Deconstructing the ‘Lebanese bimbo’
Women have long been stereotyped as blank bimbos or kitchen cleaners in Lebanese advertising. Industry watchers say this is gradually changing, but few are clamoring for liberation, says Communicate magazine.
June 3, 2009 9:13 by Nathalie Bontems
The easy way
Work such as this is the exception to the rule, though. Most campaigns for local products are based on a catalogue effect, instead of addressing women with a concept or a message. Their point is generally to sell, rather than build brand loyalty. “Local jeans brands, for example, don’t care about their image,” says El Hachem. “What they want is to sell off stock. And their core targets – 14- to 35-year-old women – buy these products regardless of the quality of the ad.”
“Almost systematically, end users ask for the exact product that is displayed in the ad,” says Brenas. “Eventually, it may lead to a snowball effect, with consumers discovering the brands’ other products later on. But still, that’s no reason for not presenting the product in a minimally intelligent context.”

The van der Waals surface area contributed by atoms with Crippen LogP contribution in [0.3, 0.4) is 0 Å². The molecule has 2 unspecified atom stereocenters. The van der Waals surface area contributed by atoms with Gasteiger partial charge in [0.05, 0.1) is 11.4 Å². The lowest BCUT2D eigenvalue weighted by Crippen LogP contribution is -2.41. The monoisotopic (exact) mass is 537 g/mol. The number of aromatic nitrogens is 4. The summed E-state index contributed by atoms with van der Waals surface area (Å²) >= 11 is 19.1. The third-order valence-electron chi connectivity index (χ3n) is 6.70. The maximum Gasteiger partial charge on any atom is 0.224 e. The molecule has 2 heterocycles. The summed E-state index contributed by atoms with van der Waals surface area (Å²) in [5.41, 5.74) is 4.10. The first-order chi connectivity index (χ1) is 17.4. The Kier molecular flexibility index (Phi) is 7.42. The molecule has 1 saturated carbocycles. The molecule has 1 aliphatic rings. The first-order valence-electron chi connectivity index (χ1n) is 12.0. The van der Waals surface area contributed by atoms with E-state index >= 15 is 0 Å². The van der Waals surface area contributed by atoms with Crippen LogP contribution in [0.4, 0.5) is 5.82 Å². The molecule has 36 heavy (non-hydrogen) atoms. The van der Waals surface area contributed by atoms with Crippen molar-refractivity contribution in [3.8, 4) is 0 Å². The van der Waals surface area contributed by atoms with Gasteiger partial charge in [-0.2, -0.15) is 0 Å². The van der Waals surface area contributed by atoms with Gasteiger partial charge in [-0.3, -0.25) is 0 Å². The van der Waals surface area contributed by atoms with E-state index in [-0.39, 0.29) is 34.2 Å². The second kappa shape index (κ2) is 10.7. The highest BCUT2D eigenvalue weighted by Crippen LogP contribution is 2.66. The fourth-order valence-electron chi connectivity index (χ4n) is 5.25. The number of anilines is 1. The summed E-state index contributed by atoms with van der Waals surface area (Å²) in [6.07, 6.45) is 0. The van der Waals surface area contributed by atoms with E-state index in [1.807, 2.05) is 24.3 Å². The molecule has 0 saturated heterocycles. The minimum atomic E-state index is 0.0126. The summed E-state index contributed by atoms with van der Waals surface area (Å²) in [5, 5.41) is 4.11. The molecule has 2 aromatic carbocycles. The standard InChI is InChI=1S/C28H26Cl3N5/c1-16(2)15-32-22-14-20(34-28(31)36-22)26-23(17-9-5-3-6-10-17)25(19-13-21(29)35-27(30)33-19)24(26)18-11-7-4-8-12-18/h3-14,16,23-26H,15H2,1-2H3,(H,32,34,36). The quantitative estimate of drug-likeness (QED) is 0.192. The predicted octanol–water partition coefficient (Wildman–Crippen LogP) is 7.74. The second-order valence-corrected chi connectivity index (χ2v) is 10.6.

Creative teams should shoulder part of the blame, says Brenas. “Due to new computerized tools such as Photoshop, and to stock image libraries, creation is no longer based on finding a concept and then a way to visualize this concept,” he says. “Today, the contrary is true. A picture is picked from stock images and a concept is developed around it. Digital retouching allows us to make women look perfect. But it hasn’t made them more attractive.”
Both clients and Lebanese society itself are also responsible, says El Hachem: “Why should creative teams bother if nobody drives them to excel? Why would they go through the hassle of being creative when the client doesn’t want anything that might be considered sophisticated, and when the public is not asking them to? It’s not the job of brands to educate the masses anyway, especially if nobody complains about this. Where are the NGOs, the women’s lobbies, the public awareness campaigns?”